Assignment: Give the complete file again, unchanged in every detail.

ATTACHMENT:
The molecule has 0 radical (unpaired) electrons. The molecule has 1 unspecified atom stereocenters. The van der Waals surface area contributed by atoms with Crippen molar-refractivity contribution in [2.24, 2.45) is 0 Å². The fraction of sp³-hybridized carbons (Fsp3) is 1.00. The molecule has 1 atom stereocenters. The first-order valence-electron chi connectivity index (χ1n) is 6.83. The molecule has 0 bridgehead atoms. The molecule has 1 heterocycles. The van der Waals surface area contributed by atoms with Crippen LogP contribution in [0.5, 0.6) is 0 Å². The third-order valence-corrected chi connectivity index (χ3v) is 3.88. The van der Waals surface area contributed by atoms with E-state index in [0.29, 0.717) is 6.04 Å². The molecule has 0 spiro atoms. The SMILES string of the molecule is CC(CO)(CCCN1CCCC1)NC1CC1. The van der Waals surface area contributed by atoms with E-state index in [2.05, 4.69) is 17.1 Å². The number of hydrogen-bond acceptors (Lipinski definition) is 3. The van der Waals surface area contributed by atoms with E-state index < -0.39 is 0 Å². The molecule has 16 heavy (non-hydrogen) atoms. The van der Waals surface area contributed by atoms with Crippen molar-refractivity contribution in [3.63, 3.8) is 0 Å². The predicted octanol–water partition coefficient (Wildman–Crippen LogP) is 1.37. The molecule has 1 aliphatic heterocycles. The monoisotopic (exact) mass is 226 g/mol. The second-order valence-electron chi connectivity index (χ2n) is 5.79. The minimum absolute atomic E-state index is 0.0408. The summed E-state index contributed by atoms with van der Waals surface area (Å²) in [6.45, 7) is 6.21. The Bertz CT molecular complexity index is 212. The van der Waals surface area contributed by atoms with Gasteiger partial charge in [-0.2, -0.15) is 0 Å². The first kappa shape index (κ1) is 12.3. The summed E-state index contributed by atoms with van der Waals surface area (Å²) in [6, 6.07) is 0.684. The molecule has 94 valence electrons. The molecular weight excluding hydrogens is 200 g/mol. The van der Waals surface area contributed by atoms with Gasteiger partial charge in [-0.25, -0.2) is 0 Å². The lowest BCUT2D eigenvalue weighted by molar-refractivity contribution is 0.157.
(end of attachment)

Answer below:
The molecule has 0 radical (unpaired) electrons. The molecule has 1 unspecified atom stereocenters. The van der Waals surface area contributed by atoms with Crippen molar-refractivity contribution in [2.24, 2.45) is 0 Å². The fraction of sp³-hybridized carbons (Fsp3) is 1.00. The molecule has 1 atom stereocenters. The first-order valence-electron chi connectivity index (χ1n) is 6.83. The molecule has 0 bridgehead atoms. The molecule has 1 heterocycles. The van der Waals surface area contributed by atoms with Crippen LogP contribution in [0.5, 0.6) is 0 Å². The third-order valence-corrected chi connectivity index (χ3v) is 3.88. The van der Waals surface area contributed by atoms with E-state index in [0.29, 0.717) is 6.04 Å². The molecule has 0 spiro atoms. The SMILES string of the molecule is CC(CO)(CCCN1CCCC1)NC1CC1. The van der Waals surface area contributed by atoms with E-state index in [2.05, 4.69) is 17.1 Å². The number of hydrogen-bond acceptors (Lipinski definition) is 3. The van der Waals surface area contributed by atoms with E-state index < -0.39 is 0 Å². The molecule has 16 heavy (non-hydrogen) atoms. The van der Waals surface area contributed by atoms with Crippen molar-refractivity contribution in [3.63, 3.8) is 0 Å². The predicted octanol–water partition coefficient (Wildman–Crippen LogP) is 1.37. The molecule has 1 aliphatic heterocycles. The monoisotopic (exact) mass is 226 g/mol. The second-order valence-electron chi connectivity index (χ2n) is 5.79. The minimum absolute atomic E-state index is 0.0408. The summed E-state index contributed by atoms with van der Waals surface area (Å²) in [6.45, 7) is 6.21. The Bertz CT molecular complexity index is 212. The van der Waals surface area contributed by atoms with Gasteiger partial charge in [-0.2, -0.15) is 0 Å². The first kappa shape index (κ1) is 12.3. The summed E-state index contributed by atoms with van der Waals surface area (Å²) in [6, 6.07) is 0.684. The molecule has 94 valence electrons. The molecular weight excluding hydrogens is 200 g/mol. The van der Waals surface area contributed by atoms with Gasteiger partial charge in [-0.25, -0.2) is 0 Å². The lowest BCUT2D eigenvalue weighted by molar-refractivity contribution is 0.157.